Kelsey Davenport, director for non-proliferation policy at the Arms Control Association, told LobeLog that “the P5+1 are concerned that R&D activities without strict limitations could allow Iran to quickly move towards enrichment to weapons-grade level and critically decrease its ‘break-out’ time set to be at least 12 months.”
She added, “A second concern is that Iran could use the duration of the agreement, likely to be 10 years, to perfect and stockpile advanced machines. After a deal, it could, therefore, quickly begin enriching to higher levels.”
The mistrust surrounding Iran’s R&D plans, and its rejection of long-term restrictions on its research activities, can be settled if these limitations are softened over time.
“A possible compromise to this impasse,” Davenport says, “could be to limit testing and development of advanced centrifuge models more stringently in the early years of a deal, but then phase up to more efficient machines. Iran could continue testing some advanced machines up to a certain capacity but delay testing and development of others until the later years of an agreement.”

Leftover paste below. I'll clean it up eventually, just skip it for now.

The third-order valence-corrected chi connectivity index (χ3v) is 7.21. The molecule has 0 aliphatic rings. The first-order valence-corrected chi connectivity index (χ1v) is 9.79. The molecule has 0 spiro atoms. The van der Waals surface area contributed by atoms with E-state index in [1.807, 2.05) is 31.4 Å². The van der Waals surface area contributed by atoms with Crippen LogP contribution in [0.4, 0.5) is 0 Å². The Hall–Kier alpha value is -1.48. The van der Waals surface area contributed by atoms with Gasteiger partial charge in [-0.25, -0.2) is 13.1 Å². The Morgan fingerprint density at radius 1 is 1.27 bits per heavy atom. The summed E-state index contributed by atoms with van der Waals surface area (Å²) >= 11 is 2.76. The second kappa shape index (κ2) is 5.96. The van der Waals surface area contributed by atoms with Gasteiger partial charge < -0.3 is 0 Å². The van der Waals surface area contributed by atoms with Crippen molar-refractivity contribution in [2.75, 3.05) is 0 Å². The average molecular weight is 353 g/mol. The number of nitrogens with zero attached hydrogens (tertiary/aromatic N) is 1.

Monitoring by the IAEA could verify Iran’s compliance and thereby establish certain milestones.
What Must Be Achieved
Because of the mistrust on both sides, comprehensive regulations and verification measures are needed to safeguard the process. This must be achieved in a manner that maintains meaningful reciprocity between Iran and the P5+1.
Iran must prove its commitment to reducing the capacity and output of its enrichment program while increasing its transparency. Simultaneously, sanctions on Iran must be lifted and frozen foreign assets redirected to Tehran.
A lack of reciprocity throughout this process and/or imbalanced verification mechanisms could lead to complications immediately after a deal is reached.
The IAEA will closely monitor Iran’s activities. In return, the process of sanctions relief would only be tracked in similar fashion if established by a stringent UNSC resolution that comes with the CJPOA. Iranian negotiators will push for the adoption of such measures.
These verification mechanisms must be strict enough to make sure that neither side opts for non-compliance. At the same time, there must be enough flexibility to allow for an occasional hiccup and not endanger a process that will continue to be complicated, highly technical, and prone to political instrumentalization.
In the end, such flexibility requires a final ingredient: trust.
Photo: French Foreign Minister Laurent Fabius